The Cerebellum

, Volume 12, Issue 4, pp 557–567 | Cite as

Saccades and Eye–Head Coordination in Ataxia with Oculomotor Apraxia Type 2

  • Muriel PanouillèresEmail author
  • Solène Frismand
  • Olivier Sillan
  • Christian Urquizar
  • Alain Vighetto
  • Denis Pélisson
  • Caroline Tilikete
Original Paper


Ataxia with oculomotor apraxia type 2 (AOA2) is one of the most frequent autosomal recessive cerebellar ataxias. Oculomotor apraxia refers to horizontal gaze failure due to deficits in voluntary/reactive eye movements. These deficits can manifest as increased latency and/or hypometria of saccades with a staircase pattern and are frequently associated with compensatory head thrust movements. Oculomotor disturbances associated with AOA2 have been poorly studied mainly because the diagnosis of oculomotor apraxia was based on the presence of compensatory head thrusts. The aim of this study was to characterise the nature of horizontal gaze failure in patients with AOA2 and to demonstrate oculomotor apraxia even in the absence of head thrusts. Five patients with AOA2, without head thrusts, were tested in saccadic tasks with the head restrained or free to move and their performance was compared to a group of six healthy participants. The most salient deficit of the patients was saccadic hypometria with a typical staircase pattern. Saccade latency in the patients was longer than controls only for memory-guided saccades. In the head-free condition, head movements were delayed relative to the eye and their amplitude and velocity were strongly reduced compared to controls. Our study emphasises that in AOA2, hypometric saccades with a staircase pattern are a more reliable sign of oculomotor apraxia than head thrust movements. In addition, the variety of eye and head movements’ deficits suggests that, although the main neural degeneration in AOA2 affects the cerebellum, this disease affects other structures.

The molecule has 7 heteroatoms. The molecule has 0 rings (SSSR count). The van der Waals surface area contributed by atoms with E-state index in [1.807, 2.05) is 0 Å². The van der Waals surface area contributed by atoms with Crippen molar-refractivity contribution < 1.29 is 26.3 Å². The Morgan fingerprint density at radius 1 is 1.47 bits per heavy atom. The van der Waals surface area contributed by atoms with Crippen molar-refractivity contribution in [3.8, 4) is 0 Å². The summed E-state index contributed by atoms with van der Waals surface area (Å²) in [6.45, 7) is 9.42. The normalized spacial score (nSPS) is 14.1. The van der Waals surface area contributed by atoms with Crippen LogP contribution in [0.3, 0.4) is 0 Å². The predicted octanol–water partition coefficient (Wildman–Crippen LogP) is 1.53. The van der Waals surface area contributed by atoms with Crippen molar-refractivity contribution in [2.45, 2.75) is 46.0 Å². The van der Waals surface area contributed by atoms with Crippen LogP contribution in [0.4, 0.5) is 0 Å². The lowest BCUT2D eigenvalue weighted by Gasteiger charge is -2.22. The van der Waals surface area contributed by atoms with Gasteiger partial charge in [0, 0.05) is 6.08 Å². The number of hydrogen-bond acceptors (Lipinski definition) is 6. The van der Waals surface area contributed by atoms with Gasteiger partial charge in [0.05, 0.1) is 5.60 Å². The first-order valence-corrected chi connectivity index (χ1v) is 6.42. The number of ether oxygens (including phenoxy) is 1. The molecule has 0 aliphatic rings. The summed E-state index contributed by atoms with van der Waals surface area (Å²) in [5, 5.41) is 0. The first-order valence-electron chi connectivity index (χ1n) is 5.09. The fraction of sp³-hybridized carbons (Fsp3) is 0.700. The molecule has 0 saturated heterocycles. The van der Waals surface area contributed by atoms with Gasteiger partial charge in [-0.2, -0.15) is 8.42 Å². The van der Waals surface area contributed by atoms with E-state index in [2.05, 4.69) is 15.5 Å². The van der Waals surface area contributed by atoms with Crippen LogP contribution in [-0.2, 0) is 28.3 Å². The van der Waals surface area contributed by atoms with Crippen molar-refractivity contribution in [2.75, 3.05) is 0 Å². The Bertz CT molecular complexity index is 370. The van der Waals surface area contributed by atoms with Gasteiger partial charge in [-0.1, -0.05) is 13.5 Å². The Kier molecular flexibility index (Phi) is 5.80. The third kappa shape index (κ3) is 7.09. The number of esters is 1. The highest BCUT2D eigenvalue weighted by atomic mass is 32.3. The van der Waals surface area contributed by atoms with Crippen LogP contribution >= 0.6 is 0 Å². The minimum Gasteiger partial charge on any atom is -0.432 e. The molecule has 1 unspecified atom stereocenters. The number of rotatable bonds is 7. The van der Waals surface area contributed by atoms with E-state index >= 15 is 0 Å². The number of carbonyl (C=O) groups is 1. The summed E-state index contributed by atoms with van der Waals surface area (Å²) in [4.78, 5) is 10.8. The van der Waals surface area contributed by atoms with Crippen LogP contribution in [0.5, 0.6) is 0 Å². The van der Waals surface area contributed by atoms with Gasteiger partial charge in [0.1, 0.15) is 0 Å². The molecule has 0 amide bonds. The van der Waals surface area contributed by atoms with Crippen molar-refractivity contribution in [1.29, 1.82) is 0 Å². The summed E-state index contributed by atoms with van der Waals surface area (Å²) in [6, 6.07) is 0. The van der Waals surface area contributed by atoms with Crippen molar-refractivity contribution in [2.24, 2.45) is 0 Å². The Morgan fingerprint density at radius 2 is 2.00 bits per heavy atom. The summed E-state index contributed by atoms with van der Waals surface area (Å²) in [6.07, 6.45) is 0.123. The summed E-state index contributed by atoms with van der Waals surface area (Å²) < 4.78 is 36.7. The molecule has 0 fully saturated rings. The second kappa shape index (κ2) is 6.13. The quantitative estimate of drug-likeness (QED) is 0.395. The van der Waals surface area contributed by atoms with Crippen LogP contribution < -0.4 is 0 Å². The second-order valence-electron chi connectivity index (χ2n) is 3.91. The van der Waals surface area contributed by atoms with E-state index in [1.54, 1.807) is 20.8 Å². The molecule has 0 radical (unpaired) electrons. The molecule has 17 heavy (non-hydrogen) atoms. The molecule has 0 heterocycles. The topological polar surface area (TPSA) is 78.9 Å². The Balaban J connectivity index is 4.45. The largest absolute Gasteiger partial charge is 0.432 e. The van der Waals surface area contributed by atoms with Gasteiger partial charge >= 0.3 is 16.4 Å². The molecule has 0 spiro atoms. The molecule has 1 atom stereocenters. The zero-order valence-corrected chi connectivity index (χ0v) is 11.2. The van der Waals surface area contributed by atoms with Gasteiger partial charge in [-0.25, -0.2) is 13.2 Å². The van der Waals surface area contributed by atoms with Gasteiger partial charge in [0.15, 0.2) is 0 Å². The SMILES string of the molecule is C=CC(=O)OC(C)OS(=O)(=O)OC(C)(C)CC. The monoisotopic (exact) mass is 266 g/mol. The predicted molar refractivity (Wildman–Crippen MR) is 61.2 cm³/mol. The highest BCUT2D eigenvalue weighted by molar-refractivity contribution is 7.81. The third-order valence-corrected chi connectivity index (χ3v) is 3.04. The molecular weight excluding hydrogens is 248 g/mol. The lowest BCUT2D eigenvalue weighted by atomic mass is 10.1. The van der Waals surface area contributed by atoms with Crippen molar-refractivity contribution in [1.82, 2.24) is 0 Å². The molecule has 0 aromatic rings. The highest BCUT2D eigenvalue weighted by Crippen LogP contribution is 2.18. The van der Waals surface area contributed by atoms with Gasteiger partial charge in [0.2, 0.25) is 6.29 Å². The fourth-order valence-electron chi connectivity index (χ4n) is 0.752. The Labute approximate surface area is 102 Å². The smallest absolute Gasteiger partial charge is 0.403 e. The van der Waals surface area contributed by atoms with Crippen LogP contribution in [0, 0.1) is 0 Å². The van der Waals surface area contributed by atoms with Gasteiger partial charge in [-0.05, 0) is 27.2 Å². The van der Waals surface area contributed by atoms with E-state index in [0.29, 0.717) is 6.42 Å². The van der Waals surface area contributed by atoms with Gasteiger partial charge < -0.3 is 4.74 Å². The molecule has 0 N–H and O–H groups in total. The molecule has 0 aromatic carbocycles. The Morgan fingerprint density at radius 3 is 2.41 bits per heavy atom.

AOA2 Oculomotor apraxia Staircase saccade Eye–head coordination Cerebellum 



The authors thank the patients and the healthy subjects for contributing to this study. The authors thank Pr S. Thobois, Dr I. Roullet-Solignac and Dr A. Poisson for referring the patients. The authors are really grateful to Pr. D. Zee for a helpful discussion. This work was promoted by the Hospices Civils de Lyon (2002–303).

Conflict of interest

The authors declare that there is no conflict of interest

Supplementary material

12311_2013_463_MOESM1_ESM.doc (34 kb)
ESM 1 (DOC 34 kb)


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Copyright information

© Springer Science+Business Media New York 2013

Authors and Affiliations

  • Muriel Panouillères
    • 1
    • 3
    • 4
    Email author
  • Solène Frismand
    • 2
  • Olivier Sillan
    • 1
    • 3
  • Christian Urquizar
    • 1
    • 3
  • Alain Vighetto
    • 1
    • 2
    • 3
  • Denis Pélisson
    • 1
    • 3
  • Caroline Tilikete
    • 1
    • 2
    • 3
  1. 1.INSERM U1028; CNRS UMR5292; Lyon Neuroscience Research Center, ImpAct TeamBronFrance
  2. 2.Unité de Neuro-ophtalmologie and Service de Neurologie D, Hôpital NeurologiqueHospices Civils de LyonBronFrance
  3. 3.University Lyon 1LyonFrance
  4. 4.INSERM U1028; CNRS UMR5292; Lyon Neuroscience Research Center, ImpAct TeamBron CedexFrance

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